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J Med Genet. 2002 Apr;39(4):251-9.

Long term health and neurodevelopment in children exposed to antiepileptic drugs before birth.

Author information

  • 1Department of Medical Genetics, Medical School, Foresterhill, Aberdeen AB25 2ZD, UK. j.dean@abdn.ac.uk

Abstract

OBJECTIVE:

To investigate the frequency of neonatal and later childhood morbidity in children exposed to antiepileptic drugs in utero.

DESIGN:

Retrospective population based study.

SETTING:

Population of the Grampian region of Scotland.

PARTICIPANTS:

Mothers taking antiepileptic drugs in pregnancy between 1976 and 2000 were ascertained from hospital obstetric records and 149 (58% of those eligible) took part. They had 293 children whose health and neurodevelopment were assessed.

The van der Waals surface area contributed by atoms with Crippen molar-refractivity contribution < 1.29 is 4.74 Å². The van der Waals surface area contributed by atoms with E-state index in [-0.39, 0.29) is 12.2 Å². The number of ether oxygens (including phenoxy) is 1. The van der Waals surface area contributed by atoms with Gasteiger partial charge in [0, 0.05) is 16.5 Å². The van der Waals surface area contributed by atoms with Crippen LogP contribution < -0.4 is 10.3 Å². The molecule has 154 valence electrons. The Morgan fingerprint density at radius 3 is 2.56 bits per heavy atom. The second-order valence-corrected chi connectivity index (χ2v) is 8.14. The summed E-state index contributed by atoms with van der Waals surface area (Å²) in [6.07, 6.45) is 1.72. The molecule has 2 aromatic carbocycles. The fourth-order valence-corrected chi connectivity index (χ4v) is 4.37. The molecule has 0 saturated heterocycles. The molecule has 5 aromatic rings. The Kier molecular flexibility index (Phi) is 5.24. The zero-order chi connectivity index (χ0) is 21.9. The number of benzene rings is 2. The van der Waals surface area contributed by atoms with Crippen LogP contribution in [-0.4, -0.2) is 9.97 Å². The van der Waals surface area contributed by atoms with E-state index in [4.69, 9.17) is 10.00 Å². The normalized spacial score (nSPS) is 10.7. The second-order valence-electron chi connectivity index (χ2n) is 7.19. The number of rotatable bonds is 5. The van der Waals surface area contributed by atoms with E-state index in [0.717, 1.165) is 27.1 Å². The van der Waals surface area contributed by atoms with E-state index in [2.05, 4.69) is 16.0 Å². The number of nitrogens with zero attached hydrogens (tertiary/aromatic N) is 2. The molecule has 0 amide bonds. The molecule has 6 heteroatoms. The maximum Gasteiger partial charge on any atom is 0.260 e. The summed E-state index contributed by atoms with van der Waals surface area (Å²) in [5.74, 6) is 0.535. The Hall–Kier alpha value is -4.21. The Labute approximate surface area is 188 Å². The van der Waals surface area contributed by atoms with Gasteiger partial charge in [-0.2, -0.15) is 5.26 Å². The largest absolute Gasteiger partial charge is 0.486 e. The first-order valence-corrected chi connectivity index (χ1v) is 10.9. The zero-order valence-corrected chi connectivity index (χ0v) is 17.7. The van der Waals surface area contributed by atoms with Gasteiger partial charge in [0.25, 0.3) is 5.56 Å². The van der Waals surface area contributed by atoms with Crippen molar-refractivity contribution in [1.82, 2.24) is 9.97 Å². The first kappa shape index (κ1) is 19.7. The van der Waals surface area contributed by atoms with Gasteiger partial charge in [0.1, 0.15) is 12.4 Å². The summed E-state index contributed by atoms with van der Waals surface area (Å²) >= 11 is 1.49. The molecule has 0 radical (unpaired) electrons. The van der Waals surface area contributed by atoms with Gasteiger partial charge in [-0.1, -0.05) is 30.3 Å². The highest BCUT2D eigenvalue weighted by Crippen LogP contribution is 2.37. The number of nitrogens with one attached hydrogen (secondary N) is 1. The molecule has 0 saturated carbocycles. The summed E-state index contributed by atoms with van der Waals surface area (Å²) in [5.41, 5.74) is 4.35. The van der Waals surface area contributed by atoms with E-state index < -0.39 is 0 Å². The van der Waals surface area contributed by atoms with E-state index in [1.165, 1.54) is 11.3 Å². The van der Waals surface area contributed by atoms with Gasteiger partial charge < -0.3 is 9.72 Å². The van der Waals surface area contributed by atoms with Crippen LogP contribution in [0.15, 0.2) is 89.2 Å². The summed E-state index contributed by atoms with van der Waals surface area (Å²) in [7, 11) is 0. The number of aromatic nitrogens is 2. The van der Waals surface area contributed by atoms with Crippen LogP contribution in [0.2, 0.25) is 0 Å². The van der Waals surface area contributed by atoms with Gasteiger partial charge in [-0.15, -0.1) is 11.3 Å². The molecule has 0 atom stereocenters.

MAIN OUTCOME MEASURES:

Frequencies of neonatal withdrawal, congenital malformations, childhood onset medical problems, developmental delay, and behaviour disorders.

RESULTS:

Neonatal withdrawal was seen in 20% of those exposed to antiepileptic drugs. Congenital malformations occurred in 14% of exposed pregnancies, compared with 5% of non-exposed sibs, and developmental delay in 24% of exposed children, compared with 11% of non-exposed sibs. After excluding cases with a family history of developmental delay, 19% of exposed children and 3% of non-exposed sibs had developmental delay, 31% of exposed children had either major malformations or developmental delay, 52% of exposed children had facial dysmorphism compared with 25% of those not exposed, 31% of exposed children had childhood medical problems (13% of non-exposed sibs), and 20% had behaviour disorders (5% of non-exposed).

CONCLUSION:

Prenatal antiepileptic drug exposure in the setting of maternal epilepsy is associated with developmental delay and later childhood morbidity in addition to congenital malformation.

PMID:
11950853
PMCID:
PMC1735079
[PubMed - indexed for MEDLINE]
Free PMC Article
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